Computer designers treat fix-point multiplication in one of two ways, as
an integer-multiplication or as a fractional-multiplication.

The reason is that when two 16-bit numbers, for example, are multiplied,
the result is a 31-bit number in a 32-bit field.    Integers  are  right
justified;  fractions are left justified.  The entire difference is only
a single 1-bit shift.    As  small  as  it  is,  this  is  an  important

Hence,   computers   are   wired   differently   for   these   kinds  of
multiplications.  The addition/subtraction operation  is  the  same  for
either integer/fraction operation.


If  the  LSB  is  B0  then the value of a number is SIGMA<B(i)*[(2)^i]>,
for i=0,15, in the above example.  This is, obviously, an integer.

If the MSB is B0 then the value of a  number  is  SIGMA<B(i)*[(1/2)^i]>,
for i=0,15.  This is, obviously, a fraction.

Hence, after multiplication the Integerites would typically keep B0-B15,
the  LSH  (Least Significant Half), and discard the MSH, after verifying
that there is no overflow into it.  The  Fractionites  would  also  keep
B0-B15, which is the MSH, and discard the LSH.

One  could  expect Integerites to be Little-Endians, and Fractionites to
be Big-Endians.  I do not believe that the world is that consistent.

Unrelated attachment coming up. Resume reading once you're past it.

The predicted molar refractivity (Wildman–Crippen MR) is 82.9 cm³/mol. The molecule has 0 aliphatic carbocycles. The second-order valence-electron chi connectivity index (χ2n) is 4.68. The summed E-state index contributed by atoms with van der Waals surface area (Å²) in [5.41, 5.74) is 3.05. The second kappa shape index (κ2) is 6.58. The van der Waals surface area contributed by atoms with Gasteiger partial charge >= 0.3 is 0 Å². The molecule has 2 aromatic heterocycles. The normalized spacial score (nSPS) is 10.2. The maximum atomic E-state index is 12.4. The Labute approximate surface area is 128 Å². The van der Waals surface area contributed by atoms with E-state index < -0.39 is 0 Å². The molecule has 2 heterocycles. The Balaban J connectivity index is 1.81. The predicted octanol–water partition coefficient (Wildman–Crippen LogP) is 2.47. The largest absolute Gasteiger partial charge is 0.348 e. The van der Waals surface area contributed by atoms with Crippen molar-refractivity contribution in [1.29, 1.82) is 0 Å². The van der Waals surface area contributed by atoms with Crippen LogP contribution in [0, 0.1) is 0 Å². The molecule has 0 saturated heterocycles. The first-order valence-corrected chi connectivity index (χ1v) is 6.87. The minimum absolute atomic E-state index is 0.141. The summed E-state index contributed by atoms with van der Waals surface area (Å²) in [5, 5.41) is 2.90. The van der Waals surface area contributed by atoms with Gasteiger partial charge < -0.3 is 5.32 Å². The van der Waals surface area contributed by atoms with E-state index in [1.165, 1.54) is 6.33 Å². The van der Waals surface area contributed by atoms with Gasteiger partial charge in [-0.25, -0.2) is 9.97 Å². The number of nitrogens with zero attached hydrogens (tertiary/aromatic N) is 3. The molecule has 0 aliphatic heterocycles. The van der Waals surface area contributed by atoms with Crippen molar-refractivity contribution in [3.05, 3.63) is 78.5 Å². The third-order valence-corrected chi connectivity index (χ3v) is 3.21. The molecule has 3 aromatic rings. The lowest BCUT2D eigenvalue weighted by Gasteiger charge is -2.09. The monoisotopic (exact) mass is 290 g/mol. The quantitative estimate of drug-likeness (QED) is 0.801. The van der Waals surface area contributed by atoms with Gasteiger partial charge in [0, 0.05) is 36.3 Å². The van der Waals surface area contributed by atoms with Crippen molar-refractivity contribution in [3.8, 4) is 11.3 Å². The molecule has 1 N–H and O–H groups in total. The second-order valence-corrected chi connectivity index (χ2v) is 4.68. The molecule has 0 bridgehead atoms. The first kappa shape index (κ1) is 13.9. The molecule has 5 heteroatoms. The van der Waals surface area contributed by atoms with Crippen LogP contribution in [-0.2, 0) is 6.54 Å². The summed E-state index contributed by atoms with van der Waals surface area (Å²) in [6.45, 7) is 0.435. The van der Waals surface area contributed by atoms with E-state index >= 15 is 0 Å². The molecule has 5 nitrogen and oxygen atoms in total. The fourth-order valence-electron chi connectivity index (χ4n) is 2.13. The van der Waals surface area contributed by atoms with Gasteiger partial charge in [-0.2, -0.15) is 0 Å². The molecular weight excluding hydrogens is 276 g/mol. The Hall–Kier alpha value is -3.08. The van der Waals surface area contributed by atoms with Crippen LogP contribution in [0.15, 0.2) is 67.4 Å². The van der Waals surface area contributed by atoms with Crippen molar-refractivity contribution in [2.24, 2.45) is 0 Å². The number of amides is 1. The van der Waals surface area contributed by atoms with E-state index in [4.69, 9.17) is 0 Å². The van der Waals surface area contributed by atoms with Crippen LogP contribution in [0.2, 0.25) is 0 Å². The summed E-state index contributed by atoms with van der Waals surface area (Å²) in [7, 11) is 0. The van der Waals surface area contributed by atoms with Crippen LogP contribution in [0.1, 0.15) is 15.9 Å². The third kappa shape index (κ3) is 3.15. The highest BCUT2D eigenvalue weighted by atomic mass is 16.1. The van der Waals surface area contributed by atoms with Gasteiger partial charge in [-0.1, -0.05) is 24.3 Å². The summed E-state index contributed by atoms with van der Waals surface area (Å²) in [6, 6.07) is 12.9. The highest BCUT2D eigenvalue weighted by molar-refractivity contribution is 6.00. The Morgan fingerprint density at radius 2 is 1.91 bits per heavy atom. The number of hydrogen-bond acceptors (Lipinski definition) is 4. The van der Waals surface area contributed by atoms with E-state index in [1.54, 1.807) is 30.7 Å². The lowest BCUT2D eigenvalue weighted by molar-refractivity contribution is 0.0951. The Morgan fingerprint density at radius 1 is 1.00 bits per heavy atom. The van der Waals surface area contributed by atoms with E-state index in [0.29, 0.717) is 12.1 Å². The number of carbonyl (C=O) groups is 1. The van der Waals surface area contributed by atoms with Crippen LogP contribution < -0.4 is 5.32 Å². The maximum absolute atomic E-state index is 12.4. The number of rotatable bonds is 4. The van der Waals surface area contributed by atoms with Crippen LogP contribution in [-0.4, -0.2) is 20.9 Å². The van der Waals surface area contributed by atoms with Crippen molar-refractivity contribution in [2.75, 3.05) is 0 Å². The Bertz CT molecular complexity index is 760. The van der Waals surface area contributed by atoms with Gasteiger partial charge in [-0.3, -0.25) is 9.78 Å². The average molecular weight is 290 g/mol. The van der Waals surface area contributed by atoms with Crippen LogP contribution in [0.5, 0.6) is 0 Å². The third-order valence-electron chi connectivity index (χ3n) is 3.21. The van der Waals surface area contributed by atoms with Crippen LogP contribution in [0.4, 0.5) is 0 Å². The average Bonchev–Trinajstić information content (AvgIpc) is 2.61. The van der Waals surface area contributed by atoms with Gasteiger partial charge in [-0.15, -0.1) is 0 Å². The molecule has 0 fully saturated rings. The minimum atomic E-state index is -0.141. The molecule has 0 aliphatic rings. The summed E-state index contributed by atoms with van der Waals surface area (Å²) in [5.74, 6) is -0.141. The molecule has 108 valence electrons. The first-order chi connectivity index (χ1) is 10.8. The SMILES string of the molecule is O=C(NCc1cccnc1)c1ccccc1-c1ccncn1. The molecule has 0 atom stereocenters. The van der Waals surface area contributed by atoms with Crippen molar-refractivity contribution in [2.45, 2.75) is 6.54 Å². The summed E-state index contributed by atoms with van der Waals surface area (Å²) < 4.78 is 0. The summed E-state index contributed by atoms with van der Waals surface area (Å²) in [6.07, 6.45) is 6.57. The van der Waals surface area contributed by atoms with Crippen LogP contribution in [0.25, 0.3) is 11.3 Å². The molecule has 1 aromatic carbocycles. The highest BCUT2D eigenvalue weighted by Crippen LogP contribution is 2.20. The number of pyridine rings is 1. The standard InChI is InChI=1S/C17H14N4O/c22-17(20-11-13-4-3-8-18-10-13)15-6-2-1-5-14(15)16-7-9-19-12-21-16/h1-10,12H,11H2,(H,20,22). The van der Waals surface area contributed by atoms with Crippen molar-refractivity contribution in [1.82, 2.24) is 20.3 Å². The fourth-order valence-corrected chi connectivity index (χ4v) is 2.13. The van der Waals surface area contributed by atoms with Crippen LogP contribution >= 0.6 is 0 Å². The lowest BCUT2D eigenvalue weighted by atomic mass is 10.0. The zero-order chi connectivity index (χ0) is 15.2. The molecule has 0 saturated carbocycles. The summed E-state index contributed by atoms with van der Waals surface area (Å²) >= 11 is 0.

It may be interesting to notice that  the  point  which  Jonathan  Swift
tried  to  convey  in  Gulliver's Travels in exactly the opposite of the
point of this note.

Swift's point is that the difference between breaking  the  egg  at  the
little-end  and  breaking  it  at the big-end is trivial.  Therefore, he
suggests, that everyone does it in his own preferred way.

We agree that the difference between sending eggs with  the  little-  or
the  big-end first is trivial, but we insist that everyone must do it in
the same way, to avoid anarchy.  Since the difference is trivial we  may
choose either way, but a decision must be made.


An editied version of this note appears in Computer Magazine (IEEE)
of October 1981.


Tim Eccles
Other copies of this essay (variously known as "IEN 137" or "ON HOLY WARS AND A PLEA FOR PEACE") on the net:

(With so many copies, why did I feel I had to put this one online ? Because none of the others give it enough context.)

Resent-From: pci-sig-request at znyx.com
Resent-Date: Thu, 25 Jan 1996 14:51:14 -0800
From: John R Pierce <pierce at diamondmm.com>
Cc: "'pci-sig at znyx.com'" <pci-sig at znyx.com>
Subject: RE: Big Endian question
Date: Thu, 25 Jan 1996 14:51:14 -0800
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Ya know that article misses one 'cute' tweak that DEC was doing with the
VAX to resolve the
'backwardness' of ascii printed in little-endian words...  They did their